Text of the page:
A Comprehensive Analysis of the Air Quality in the NYC Subway System
Exposure to ambient particulate matter (PM) air pollution is one of the leading risk factors for global disease burden, including respiratory, cardiovascular, metabolic, and mental health disorders. These include asthma, heart disease, diabetes, as well as bipolar disorder, and anxiety. The mechanism for the development of these adverse outcomes is that the particulates (often as byproducts of fossil fuel combustion) have a very small size (less than 3 microns in diameter) and they can penetrate the lung tissue and into the blood stream, where the toxicity of the metal ions within the particles leads to oxidative damage, inflammation, and neurotoxicity. In the US, the Environmental Protection Agency regulates the standards for clean air. They also monitor these standards working with local/state agencies. For example, in the early 2000s, NYC was deemed out of compliance in the Sulphur Dioxide (SO2) concentrations. This resulted in the city initiating a major program to identify the sources and to plan for remedies. Buildings’ fuel oil was subsequently identified as the source, and local laws were set in place to convert from heavy fuel oil to alternatives. At the moment the SO2 concentrations in NYC are very low, well below clean air standards. This has been considered as one of the success stories where timely information and good governance have rapidly led to positive climate action and public health impact. Elimination of heavy fuel oils in NYC also resulted in reductions in the concentrations of particulate matter, namely PM2.5 (particles with a size smaller than 2.5 microns). However, there are still neighborhoods in the city which are out of compliance, in terms of short-term ambient concentrations which are set by US EPA at 35 mg/m3. These measurements pertain to outdoor street-level environments.
Preliminary measurements carried out by the PI and colleagues have identified that concentrations of PM2.5 in subway cars frequently reach 100 mg/m2, and concentrations in stations reach 200 mg/m3, almost 6 times EPA standards. To this date, there is no comprehensive survey of temporal and spatial variability of these pollutants in the underground city, an environment where people spend hours each day.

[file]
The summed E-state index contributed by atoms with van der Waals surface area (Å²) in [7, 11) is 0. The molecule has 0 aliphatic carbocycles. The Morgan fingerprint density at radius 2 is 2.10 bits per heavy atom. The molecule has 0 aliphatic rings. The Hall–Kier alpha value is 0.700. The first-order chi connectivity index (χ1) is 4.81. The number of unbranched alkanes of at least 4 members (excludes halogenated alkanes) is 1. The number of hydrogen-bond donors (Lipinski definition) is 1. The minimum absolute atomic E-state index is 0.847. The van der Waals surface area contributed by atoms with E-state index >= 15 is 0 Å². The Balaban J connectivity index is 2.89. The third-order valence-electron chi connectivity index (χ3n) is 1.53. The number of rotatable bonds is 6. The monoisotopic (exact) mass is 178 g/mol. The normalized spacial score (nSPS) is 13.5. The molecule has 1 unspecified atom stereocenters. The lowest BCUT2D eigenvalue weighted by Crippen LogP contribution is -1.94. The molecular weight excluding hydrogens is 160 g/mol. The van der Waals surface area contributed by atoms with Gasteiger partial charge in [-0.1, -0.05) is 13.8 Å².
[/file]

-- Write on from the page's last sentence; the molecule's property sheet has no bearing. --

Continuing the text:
Research Objectives & Deliverables
The proposed work will enable statistically robust conclusions on the nature of exposure to particulate matter in the NYC subway system through a comprehensive temporal-spatial analysis of PM2.5 concentration and composition across the NYC subway system stations and cars. This includes the development of a data product incorporating realtime measurements, to be used by owners and agencies.
Measurements for the spatial model will be carried out with high-quality portable detectors for time-resolved determination of PM2.5 concentrations at 5-second cadence. This data registration speed will allow sampling at stations while continuously sampling the same train/car. The detectors are also equipped with flow-through filters, which will be used for the assessment of particle composition, aggregated over each trip. Measurements will be carried out on all subway lines from start to end, in the morning rush and midday (during off rush having lower train frequency). These measurements will be done on subway cars and at all stations along the route. The multivariant analysis will be carried out in order to determine the association of underground concentrations (cars and stations) with ambient outdoor levels of PM2.5, and a variety of cofactors including infrastructure characteristics and train frequency.